Wednesday, July 30, 2008

Promises made lightly

I don’t understand architecture. Neither do I know what it actually is, nor do I understand any of the technical steps necessary to make a building manifest itself. That said, I can begin to indulge in my entirely emotional, pre– or post-rational approach to architecture:

My almost visceral reaction to buildings that pay witness to the age of modernism has been building up and worsening since my early childhood days in the—all in all—aesthetically uninspired late seventies and early eighties. Being shown photographs of the Weissenhof Siedlung in Stuttgart and of furniture from the Bauhaus heydays were responsible for my first perception of history as well as the miracles of past and simultaneity: How can it be that such fresh and clean design is (then) 50-odd years old? How can it be that my fellow countrymen were instrumental in creating such breathtaking beauty, e.g. by sending Mies van der Rohe out to represent Germany at the World exhibition in Barcelona, at a time when the NSDAP surely held already 20 percent of seats in the Reichstag?

Although I am able to see things slightly more shaded in greys today, the intensity of my initial responses to buildings as diverse as the Barcelona pavillon, the Villa Tugendhat in my grandfather’s temporary home town Brno, or even the flirtations of social housing with totalitarianism and modernism alike (like Prora at the baltic see) is not about to wane.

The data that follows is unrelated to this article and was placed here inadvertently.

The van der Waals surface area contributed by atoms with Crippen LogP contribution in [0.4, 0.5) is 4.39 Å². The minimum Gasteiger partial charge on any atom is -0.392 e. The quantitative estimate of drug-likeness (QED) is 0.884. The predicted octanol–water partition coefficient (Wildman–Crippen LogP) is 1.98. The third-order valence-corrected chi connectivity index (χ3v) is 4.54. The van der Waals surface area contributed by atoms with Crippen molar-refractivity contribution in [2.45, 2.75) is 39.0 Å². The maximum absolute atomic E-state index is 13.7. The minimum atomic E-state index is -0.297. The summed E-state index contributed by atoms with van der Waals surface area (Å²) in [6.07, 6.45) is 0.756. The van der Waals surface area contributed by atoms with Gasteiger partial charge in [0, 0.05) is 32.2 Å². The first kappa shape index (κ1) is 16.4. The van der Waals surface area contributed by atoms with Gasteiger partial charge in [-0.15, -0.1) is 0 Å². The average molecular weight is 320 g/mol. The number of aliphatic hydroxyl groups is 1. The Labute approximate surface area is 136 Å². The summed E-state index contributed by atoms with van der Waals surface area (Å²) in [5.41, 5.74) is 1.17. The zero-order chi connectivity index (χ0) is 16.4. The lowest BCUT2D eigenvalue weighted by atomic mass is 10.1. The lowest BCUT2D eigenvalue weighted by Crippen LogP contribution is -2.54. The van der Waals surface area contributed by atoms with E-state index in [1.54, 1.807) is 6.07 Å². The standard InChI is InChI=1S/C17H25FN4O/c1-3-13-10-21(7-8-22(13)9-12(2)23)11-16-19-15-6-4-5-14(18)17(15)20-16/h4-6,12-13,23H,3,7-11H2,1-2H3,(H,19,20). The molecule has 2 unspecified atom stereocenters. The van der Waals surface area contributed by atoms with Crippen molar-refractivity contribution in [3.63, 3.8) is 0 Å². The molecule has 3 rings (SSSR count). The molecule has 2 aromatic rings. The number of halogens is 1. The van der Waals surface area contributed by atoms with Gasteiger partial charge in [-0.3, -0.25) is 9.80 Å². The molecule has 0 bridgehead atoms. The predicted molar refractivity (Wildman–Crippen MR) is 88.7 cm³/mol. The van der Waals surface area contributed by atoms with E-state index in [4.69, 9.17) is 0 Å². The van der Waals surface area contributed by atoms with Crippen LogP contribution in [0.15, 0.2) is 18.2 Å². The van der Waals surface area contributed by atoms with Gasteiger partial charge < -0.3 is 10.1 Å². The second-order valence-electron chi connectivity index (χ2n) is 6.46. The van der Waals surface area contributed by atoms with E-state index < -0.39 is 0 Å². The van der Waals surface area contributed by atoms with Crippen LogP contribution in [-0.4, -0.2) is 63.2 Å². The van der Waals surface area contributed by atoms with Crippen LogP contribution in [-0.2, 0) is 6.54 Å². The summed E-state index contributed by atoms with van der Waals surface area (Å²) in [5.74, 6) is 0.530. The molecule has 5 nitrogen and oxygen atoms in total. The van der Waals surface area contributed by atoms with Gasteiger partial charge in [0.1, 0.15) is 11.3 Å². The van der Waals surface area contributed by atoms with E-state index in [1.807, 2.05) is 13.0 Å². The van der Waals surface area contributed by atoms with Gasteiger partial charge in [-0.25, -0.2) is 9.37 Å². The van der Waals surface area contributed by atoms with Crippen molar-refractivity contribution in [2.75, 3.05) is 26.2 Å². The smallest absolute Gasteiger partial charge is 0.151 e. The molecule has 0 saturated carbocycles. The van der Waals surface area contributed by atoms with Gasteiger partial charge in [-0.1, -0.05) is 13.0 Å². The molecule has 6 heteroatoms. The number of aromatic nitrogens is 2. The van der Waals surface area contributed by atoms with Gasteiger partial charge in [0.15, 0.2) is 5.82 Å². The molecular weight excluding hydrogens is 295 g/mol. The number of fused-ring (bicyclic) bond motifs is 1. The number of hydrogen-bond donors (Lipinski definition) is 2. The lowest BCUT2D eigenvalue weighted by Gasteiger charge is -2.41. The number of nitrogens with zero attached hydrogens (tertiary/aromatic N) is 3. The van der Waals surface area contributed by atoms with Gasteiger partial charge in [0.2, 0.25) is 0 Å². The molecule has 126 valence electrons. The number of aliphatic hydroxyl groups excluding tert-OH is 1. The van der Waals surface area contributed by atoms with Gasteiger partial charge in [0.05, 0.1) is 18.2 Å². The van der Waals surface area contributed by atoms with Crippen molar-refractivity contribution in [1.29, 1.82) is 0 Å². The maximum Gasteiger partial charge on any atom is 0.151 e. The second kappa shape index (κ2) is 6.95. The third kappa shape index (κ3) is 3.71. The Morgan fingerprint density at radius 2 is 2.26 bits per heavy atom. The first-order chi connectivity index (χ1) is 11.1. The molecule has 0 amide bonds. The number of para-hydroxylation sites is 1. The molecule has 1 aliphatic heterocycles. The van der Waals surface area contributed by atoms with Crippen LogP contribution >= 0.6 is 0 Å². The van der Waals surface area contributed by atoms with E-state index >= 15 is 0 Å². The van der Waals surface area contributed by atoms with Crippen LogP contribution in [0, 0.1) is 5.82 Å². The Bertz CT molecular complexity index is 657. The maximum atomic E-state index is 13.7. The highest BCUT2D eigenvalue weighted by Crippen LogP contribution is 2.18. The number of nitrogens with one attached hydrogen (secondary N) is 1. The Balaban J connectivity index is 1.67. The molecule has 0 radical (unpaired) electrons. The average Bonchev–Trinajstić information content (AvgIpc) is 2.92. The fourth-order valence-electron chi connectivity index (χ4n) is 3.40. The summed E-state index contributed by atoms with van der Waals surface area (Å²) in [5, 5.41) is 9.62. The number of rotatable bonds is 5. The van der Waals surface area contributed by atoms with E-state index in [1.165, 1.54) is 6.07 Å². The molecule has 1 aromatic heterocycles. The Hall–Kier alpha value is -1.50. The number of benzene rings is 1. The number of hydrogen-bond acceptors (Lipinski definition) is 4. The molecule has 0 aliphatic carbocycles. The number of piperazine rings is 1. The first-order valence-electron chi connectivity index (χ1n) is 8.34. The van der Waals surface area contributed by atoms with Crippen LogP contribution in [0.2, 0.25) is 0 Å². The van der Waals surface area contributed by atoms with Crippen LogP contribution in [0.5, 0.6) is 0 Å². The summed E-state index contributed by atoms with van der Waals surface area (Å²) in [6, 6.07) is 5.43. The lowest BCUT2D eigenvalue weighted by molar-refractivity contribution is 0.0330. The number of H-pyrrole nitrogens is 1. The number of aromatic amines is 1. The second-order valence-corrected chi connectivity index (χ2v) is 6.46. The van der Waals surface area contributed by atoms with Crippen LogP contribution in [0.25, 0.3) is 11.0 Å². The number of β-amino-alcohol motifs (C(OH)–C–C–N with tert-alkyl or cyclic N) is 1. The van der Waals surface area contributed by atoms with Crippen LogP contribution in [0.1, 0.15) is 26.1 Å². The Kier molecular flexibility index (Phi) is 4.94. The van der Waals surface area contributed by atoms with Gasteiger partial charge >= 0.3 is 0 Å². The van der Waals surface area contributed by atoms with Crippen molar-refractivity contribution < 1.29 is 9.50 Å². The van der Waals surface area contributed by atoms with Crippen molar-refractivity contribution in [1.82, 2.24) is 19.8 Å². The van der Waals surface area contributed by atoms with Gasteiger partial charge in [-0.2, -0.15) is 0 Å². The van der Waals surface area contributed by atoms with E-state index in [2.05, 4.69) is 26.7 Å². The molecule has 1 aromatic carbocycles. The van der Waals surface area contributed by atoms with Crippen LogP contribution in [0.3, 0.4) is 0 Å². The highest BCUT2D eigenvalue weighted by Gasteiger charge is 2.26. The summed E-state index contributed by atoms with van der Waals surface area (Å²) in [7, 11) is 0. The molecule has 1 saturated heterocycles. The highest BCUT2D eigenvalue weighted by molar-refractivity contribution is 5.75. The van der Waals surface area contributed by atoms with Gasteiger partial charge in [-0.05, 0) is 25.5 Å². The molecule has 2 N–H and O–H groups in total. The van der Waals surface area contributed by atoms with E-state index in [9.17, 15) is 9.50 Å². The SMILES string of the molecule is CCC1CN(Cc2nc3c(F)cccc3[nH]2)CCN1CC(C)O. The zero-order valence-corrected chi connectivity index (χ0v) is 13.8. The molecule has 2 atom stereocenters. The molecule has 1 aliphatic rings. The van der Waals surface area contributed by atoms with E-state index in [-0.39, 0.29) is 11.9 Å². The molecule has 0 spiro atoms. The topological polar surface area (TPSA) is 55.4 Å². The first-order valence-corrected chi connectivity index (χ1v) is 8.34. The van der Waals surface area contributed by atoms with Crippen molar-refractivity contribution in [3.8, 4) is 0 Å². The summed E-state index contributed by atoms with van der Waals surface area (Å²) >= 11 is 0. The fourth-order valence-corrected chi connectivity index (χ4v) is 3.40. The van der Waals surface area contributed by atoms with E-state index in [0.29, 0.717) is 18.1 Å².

Modernism and Minimalism to me bear a certain promise of simplicity that real life will never cash in. You are likely to get bruised if you come too close or stay too long, both me as an individual or society as the funder and user of modernist architecture.

That’s why I should be careful, but that’s also why I fall for it, wholeheartedly, painfully, every single time that I am allowed to witness it, experience it, come close to it.



Dieser Beitrag ist auf Englisch, doch einiges an der Zeitmauer gibt es auch in der hervorragenden Kultur- und Verwaltungssprache Deutsch zu lesen.

No comments:

Post a comment

Feel free to etch a postcard on the wall of time: